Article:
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It’s been a mad 72 hours. Shellshocked envoys and ragged hacks need a breather after the avalanche of pledges. Inside the rooms, envoys spent the day working their way through the latest Global Stocktake text – mooted to be the flagship outcome at COP28. It’ll be as big as the Burj when it drops, but all is not well. Envoys talk of a ballooned text amid whispers of an engineered crisis and “landmines” strategically placed to blow-up any potential for consensus. We’ve been here before, often as a result of Saudi tactics. Indeed none of this is new – fossil fuel lobbyists have been an ever present at COPs since the beginning, back in Berlin in 1995.

By Thursday’s ‘rest day’, the hosts will hope to have an idea of where they can take the talks and identify potential landing zones. It’s messy and tiring, but that’s what happens when you ram nearly 200 countries into a room and ask them to solve an existential crisis.

‘Beyond astonishing’

Tensions are already surfacing. UN boss Antonio Guterres weighed in on the fossil fuel heavy and detail-light ‘energy package’ that landed in Dubai on Saturday. “The announcement to achieve net zero by 2050 says nothing about eliminating emissions from fossil fuel consumption – the so-called scope 3,” Guterres said in a Sunday address to business leaders. Al Gore also piled in, arguing the appointment of Sultan Al Jaber as COP President was “abusing the public’s trust”.  

Worse was to come when Al Jaber was heard questioning whether there was any scientific basis for a phaseout of fossil fuels. “Beyond astonishing” was one take. “I strongly recommend him asking around for the latest IPCC report,” was another. It may be 115 pages, but it’s very clear: “For the world to stay on track to limit warming to 1.5C with no or minimal overshoot, CO2 emissions have to go down 48% by 2030, 80% by 2040, and 99% by 2050 (from 2019 levels)”.

No amount of tech will reduce CO2 emissions by 48% in the next seven years, least of all carbon capture and storage, which currently captures 0.1% of global emissions each year. CCS plants have been beset by difficulties and capture rates have been extremely disappointing. They are also extremely expensive, and there’s no sign of costs falling.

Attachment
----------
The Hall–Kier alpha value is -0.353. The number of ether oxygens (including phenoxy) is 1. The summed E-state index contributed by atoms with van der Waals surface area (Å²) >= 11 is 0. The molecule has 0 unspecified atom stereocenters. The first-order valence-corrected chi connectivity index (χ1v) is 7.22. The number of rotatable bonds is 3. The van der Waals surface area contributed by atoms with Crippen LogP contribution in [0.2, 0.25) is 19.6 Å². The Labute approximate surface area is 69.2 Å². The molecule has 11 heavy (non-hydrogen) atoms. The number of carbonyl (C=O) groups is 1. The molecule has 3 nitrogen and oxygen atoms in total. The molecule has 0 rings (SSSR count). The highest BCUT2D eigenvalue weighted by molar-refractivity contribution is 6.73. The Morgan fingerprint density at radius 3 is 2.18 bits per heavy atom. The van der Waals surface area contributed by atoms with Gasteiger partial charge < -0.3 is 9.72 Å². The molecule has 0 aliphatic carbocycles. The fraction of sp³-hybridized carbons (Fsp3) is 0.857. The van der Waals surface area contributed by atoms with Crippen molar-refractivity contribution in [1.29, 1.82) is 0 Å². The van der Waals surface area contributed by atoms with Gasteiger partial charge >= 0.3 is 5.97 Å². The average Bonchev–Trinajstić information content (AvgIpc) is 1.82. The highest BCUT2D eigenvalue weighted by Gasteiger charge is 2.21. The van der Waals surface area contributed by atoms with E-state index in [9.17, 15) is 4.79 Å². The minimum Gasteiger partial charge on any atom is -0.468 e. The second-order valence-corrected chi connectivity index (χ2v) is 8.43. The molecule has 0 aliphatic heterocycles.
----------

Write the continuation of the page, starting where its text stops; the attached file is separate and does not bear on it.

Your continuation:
Cost of CCS

Just how expensive, particularly when compared with the alternative, is laid bare in a new report from Oxford University. It found that relying heavily on CCS to reach net zero will cost governments around the world at least $30 trillion more than relying on renewable energy, energy efficiency and electrification. Another study out today by Cambridge Econometrics models a ‘70s style oil price shock and finds that if the world transitioned to wind and solar in line with 1.5C, it would avoid $3.5 trillion in economic damage thanks to the resilience provided by renewables. That’s $555bn of savings in a single year, or 3.5% of the global economy – findings that were reinforced by German think tank Dezernat Zukunft.

What does all this mean? Simple – you have to reduce the use of fossil-fuels. 

‘Health day’ on Sunday provided a timely reminder that cutting fossil fuel use is not just about the climate. The parade of gas power plants and six-lane carriageways that surround Dubai shrouded parts of the city in smog, leaving many struggling with the thick air. International Committee of the Red Cross chief Mardini and World Health Organisation boss Tedros both used their speaking slots to call for radical cuts to fossil fuels. Unsurprisingly perhaps, the COP28 ‘health declaration’ failed to mention the cause of their concerns.